HomeΦιλοσοφια: International Journal of Philosophyvol. 40 no. 1 (2011)

Computer Simulation of Human Thinking: An Inquiry into its Possibility and Implications

Napoleon M. Mabaquiao Jr.

Discipline: Philosophy

 

Abstract:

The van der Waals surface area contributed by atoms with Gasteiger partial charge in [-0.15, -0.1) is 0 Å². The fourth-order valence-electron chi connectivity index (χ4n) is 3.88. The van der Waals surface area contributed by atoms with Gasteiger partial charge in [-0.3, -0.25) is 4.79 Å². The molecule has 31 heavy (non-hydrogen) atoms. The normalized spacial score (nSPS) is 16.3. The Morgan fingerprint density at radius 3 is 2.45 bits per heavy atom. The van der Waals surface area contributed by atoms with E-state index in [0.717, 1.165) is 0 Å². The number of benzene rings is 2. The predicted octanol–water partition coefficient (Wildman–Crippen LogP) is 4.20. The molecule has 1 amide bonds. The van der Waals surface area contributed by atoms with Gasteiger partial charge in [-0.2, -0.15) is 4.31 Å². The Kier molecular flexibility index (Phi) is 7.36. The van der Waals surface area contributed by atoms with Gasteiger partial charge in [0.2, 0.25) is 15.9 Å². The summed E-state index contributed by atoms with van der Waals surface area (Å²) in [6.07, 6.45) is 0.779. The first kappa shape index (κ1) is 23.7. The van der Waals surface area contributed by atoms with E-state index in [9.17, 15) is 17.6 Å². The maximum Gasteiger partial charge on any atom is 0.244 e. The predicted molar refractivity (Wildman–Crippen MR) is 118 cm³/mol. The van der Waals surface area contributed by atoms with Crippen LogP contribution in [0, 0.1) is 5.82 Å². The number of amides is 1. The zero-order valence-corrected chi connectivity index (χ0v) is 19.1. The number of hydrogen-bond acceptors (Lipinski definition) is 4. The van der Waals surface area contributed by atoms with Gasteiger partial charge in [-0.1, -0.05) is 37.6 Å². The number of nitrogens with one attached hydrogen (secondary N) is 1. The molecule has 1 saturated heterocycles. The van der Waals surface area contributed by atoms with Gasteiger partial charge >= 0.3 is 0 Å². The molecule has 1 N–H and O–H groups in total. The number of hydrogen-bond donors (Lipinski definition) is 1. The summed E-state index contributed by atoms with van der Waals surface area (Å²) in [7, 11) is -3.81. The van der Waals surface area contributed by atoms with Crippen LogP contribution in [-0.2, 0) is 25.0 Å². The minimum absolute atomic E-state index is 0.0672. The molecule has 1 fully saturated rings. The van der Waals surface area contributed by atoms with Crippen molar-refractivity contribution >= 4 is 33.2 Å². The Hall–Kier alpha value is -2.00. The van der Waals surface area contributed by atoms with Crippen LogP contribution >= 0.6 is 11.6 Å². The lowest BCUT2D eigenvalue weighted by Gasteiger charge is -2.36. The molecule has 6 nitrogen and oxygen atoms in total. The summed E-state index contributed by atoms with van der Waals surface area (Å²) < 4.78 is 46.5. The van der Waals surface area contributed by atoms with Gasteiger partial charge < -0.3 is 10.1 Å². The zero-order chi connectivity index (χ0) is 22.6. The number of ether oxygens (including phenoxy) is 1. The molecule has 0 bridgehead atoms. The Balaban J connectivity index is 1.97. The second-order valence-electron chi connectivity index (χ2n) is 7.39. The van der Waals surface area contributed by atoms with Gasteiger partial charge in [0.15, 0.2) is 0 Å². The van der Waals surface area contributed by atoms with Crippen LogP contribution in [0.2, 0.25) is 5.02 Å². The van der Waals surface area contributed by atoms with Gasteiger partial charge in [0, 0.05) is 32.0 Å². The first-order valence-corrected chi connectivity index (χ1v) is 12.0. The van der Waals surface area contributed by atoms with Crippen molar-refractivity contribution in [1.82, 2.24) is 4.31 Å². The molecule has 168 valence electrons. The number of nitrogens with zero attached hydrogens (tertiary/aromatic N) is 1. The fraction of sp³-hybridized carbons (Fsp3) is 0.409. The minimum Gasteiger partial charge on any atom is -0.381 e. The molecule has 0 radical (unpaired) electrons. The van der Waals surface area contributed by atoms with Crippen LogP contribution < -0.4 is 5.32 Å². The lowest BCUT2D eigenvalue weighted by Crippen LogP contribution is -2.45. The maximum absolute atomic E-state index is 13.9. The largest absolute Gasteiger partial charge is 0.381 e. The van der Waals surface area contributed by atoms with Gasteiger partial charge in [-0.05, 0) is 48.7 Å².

Critical in the computationalist account of the mind is the phenomenon called computational or computer simulation of human thinking, which is used to establish the theses that human thinking is a computational process and that computing machines are thinking systems. Accordingly, if human thinking can be simulated computationally then human thinking is a computational process; and if human thinking is a computational process then its computational simulation is itself a thinking process. This paper shows that the said phenomenon—the computational simulation of human thinking—is ill-conceived, and that, as a consequence, the theses that it intends to establish are problematic. It is argued that what is simulated computationally is not human thinking as such but merely its behavioral manifestations; and that a computational simulation of these behavioral manifestations does not necessarily establish that human thinking is computational, as it is logically possible for a non-computational system to exhibit behaviors that lend themselves to a computational simulation.